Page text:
EAW law

Judiciary committee support changes to law on EAW

  • Autor: Radio.net
  • Zadnja izmjena 30.09.2013 22:31
  • Objavljeno 30.09.2013 u 20:00
Orsat Miljenić

Orsat Miljenić

Izvor: Pixsell / Autor: Robert Anić

The majority of members of the parliamentary Judiciary Committee on Monday approved proposed changes to the Law on Judicial Cooperation on Criminal Matters with European Union Member States, colloquially dubbed, Lex Perkovic which will as of January 1 put out of force provisions by which the European Arrest Warrant is limited to crimes committed after 7 August 2002.

Members of the ruling coalition's partners rejected a proposal by the Croatian Democratic Union (HDZ), Croatian Democratic Party of Slavonia and Baranja (HDSSB), and Croatian Labour Party (LS) party benches that "Lex Perkovic" be completely put out of force. A proposal by independent MP Jadranka Kosor to erase the provision referring to a time limit, too was rejected.

Justice Minister Orsat Miljenic stood in defence of the government's proposal and said that "it was not clear to him why such a rowdy debate occurred in public over such a minor issue like that relating to the date the law would come into force". "This is not a battle and there is no victor or loser. This is a dialogue and there will certainly be more of them. From the very beginning of this episode we have been in a subordinate position in relation to the European Union (EU). I know, that's a matter of mentality, we negotiated for such a long time and have become accustomed so that every time Brussels asks us to do something, we first ask how high do we have jump and we jump", Miljenic said.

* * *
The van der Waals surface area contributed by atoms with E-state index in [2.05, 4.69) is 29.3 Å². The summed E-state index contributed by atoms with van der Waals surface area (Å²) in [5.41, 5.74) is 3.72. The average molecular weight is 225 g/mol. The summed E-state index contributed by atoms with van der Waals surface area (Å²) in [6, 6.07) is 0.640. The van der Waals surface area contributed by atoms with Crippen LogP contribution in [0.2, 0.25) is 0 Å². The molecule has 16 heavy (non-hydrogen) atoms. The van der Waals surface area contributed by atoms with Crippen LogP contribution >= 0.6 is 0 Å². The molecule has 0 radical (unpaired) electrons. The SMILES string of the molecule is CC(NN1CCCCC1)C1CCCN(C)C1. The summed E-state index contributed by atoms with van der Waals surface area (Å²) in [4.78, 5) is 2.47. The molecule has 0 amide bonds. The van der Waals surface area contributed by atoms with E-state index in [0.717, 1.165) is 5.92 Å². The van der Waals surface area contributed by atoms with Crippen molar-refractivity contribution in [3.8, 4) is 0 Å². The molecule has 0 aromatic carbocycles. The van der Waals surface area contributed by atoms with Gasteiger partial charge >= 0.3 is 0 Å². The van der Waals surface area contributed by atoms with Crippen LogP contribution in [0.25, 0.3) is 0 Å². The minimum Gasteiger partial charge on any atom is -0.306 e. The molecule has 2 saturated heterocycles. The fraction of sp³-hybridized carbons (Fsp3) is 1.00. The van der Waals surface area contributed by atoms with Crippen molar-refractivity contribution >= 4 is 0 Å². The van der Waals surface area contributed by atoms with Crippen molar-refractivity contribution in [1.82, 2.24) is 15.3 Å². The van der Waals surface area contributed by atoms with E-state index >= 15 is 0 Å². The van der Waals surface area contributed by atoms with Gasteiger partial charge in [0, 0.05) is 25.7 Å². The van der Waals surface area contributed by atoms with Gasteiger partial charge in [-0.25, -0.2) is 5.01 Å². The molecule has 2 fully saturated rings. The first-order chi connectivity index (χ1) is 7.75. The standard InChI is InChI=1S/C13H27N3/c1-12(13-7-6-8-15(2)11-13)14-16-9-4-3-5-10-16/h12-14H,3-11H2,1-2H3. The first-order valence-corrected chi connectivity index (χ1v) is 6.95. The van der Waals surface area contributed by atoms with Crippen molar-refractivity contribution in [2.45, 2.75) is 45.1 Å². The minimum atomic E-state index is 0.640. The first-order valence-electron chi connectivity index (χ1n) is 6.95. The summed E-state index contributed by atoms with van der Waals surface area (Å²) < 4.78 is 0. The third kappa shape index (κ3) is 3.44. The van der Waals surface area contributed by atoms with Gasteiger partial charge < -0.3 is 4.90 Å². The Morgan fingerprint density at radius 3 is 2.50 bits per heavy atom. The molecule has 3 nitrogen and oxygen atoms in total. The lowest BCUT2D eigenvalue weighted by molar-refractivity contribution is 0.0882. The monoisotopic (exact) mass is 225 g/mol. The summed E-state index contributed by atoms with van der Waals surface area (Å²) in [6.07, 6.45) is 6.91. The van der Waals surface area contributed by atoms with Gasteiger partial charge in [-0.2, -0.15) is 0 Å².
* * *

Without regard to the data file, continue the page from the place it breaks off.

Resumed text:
The Opposition's proposal, HDZ MP Davorin Mlakar explained, was to reinstate the law as it was in 2010 and as was agreed with the European Commission. "We made that proposal to help you so that you do not sink any deeper into problems because you cannot politically dictate the work of the judiciary", Mlakar said.

Social Democratic Party (SDP) MP Pedja Grbin warned that the opposition's proposal could lead to further problems because the law as it was in June had not been aligned with an entire series of European directives and decisions.

"In June, you introduced 82 amendments to the law and it came into force immediately and now you are amending only one article and it won't come into force until January 1. Why, unless it's true that you wish to cover up your catastrophe by amending the constitution and intervening in the Criminal Law and in that way pass the buck", Mlakar responded.

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